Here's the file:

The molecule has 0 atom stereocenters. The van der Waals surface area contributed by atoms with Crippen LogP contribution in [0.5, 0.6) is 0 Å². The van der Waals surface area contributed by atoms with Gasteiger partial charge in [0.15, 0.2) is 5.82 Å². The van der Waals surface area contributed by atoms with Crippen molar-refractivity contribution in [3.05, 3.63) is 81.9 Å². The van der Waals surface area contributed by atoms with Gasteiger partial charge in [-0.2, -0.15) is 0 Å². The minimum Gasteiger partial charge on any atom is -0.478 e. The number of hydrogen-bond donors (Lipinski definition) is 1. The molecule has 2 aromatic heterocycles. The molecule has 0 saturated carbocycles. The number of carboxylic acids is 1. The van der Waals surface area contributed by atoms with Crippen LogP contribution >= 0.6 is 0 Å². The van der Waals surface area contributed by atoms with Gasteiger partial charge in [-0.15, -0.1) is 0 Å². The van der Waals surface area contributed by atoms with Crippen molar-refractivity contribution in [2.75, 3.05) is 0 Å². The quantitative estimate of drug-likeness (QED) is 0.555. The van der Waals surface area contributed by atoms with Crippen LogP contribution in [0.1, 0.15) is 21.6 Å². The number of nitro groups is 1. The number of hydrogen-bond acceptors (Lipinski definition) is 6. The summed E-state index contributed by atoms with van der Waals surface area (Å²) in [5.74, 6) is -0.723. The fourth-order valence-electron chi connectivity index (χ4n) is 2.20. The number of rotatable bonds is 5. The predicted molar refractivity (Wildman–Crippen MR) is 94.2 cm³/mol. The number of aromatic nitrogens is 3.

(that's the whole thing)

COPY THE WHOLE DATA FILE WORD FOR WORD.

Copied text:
The molecule has 0 atom stereocenters. The van der Waals surface area contributed by atoms with Crippen LogP contribution in [0.5, 0.6) is 0 Å². The van der Waals surface area contributed by atoms with Gasteiger partial charge in [0.15, 0.2) is 5.82 Å². The van der Waals surface area contributed by atoms with Crippen molar-refractivity contribution in [3.05, 3.63) is 81.9 Å². The van der Waals surface area contributed by atoms with Gasteiger partial charge in [-0.2, -0.15) is 0 Å². The minimum Gasteiger partial charge on any atom is -0.478 e. The number of hydrogen-bond donors (Lipinski definition) is 1. The molecule has 2 aromatic heterocycles. The molecule has 0 saturated carbocycles. The number of carboxylic acids is 1. The van der Waals surface area contributed by atoms with Crippen LogP contribution >= 0.6 is 0 Å². The van der Waals surface area contributed by atoms with Gasteiger partial charge in [-0.15, -0.1) is 0 Å². The van der Waals surface area contributed by atoms with Crippen molar-refractivity contribution in [2.75, 3.05) is 0 Å². The quantitative estimate of drug-likeness (QED) is 0.555. The van der Waals surface area contributed by atoms with Crippen LogP contribution in [0.1, 0.15) is 21.6 Å². The number of nitro groups is 1. The number of hydrogen-bond acceptors (Lipinski definition) is 6. The summed E-state index contributed by atoms with van der Waals surface area (Å²) in [5.74, 6) is -0.723. The fourth-order valence-electron chi connectivity index (χ4n) is 2.20. The number of rotatable bonds is 5. The predicted molar refractivity (Wildman–Crippen MR) is 94.2 cm³/mol. The number of aromatic nitrogens is 3.